To meet someone who has never heard this advice or something similar would be shocking. I think as human beings we are capable of changing our outlook on many situations. This being said, I ALSO think that there are infinite variables tossed into the equation, making it a far more complicated decision than:
“Do I want to be happy or sad?”
One ingredient in this heady cocktail of a choice is the element of surprise. When something is surprising, we often feel out of control. This was not something we were expecting to deal with — now, today, this month, in our lifetime. Sometimes we spend a great amount of time dwelling on how surprising something is or how unprepared we were/are for the onset of this challenge. It’s a paralyzing shock. By the time we exit this stage of shock, it feels too late to change anything, let alone our perspective.
Another ingredient is shame. We can think of the initial shock or surprise as a burn. As the shock wears off, the old skin is peeling, and we know that we are beginning to heal. What’s left is how we are feeling now, our new skin. We’re vulnerable. We feel we should be over it by now (whether it’s been years or minutes), and we’re ashamed that sadness remains a force strong enough to bring us to our knees.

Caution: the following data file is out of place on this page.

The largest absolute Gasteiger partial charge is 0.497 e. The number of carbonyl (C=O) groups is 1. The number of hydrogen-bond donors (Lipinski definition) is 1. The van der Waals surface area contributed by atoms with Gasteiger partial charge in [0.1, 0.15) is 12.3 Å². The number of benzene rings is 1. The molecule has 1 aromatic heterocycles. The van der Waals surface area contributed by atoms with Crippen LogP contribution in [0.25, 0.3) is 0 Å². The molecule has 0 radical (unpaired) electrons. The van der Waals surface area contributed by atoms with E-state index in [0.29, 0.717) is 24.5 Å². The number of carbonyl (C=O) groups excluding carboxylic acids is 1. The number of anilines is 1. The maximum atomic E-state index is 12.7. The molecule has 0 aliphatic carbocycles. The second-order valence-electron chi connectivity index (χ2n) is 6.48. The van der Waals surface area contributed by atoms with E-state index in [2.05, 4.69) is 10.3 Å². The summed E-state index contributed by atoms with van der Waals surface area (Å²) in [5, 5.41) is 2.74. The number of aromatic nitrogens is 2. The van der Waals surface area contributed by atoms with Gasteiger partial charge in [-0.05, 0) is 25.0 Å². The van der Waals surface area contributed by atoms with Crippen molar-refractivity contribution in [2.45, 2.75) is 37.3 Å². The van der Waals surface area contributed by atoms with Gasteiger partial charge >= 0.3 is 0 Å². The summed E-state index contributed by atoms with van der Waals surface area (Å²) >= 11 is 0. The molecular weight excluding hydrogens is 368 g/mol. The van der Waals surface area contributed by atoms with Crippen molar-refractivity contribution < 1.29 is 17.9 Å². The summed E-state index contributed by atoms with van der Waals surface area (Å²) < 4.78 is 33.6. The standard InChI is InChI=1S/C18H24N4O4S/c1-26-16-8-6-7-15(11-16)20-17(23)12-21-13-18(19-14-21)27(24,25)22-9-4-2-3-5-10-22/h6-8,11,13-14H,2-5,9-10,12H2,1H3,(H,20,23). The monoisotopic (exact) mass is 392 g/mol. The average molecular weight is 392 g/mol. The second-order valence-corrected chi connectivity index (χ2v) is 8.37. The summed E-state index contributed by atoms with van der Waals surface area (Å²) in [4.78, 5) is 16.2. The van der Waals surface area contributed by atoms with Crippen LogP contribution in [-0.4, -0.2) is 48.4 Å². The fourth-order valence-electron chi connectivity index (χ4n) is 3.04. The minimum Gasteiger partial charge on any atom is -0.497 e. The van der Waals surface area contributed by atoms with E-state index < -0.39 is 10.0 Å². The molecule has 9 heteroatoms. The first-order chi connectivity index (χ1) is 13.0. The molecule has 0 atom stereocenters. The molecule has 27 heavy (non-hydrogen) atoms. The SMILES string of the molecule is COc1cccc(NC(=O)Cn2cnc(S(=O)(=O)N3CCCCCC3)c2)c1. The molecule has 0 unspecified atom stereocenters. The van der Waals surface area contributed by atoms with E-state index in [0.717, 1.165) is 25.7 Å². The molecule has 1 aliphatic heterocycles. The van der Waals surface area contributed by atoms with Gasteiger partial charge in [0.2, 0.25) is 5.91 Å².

Time becomes an essential ingredient at this point. If we deny ourselves of sorrow or time to grieve, we prevent any kind of healing. Look at yourself for where you are now. If you are in shock, if you are mourning, allow yourself to be there. Be gracious to your soul. Choosing to be happy is absolutely a part of self-love, but if you try to go this route before you’re ready, it will be a temporary victory. When the moment of joy passes, you will feel as though you have failed. Give yourself time.
So rather than “choose happiness” try “be honest.” Be honest with yourself, and learn to understand what you’re feeling. Don’t shame yourself for being human and having fluctuating emotions. Honesty is not a cure, but I think it’s the first step to true healing.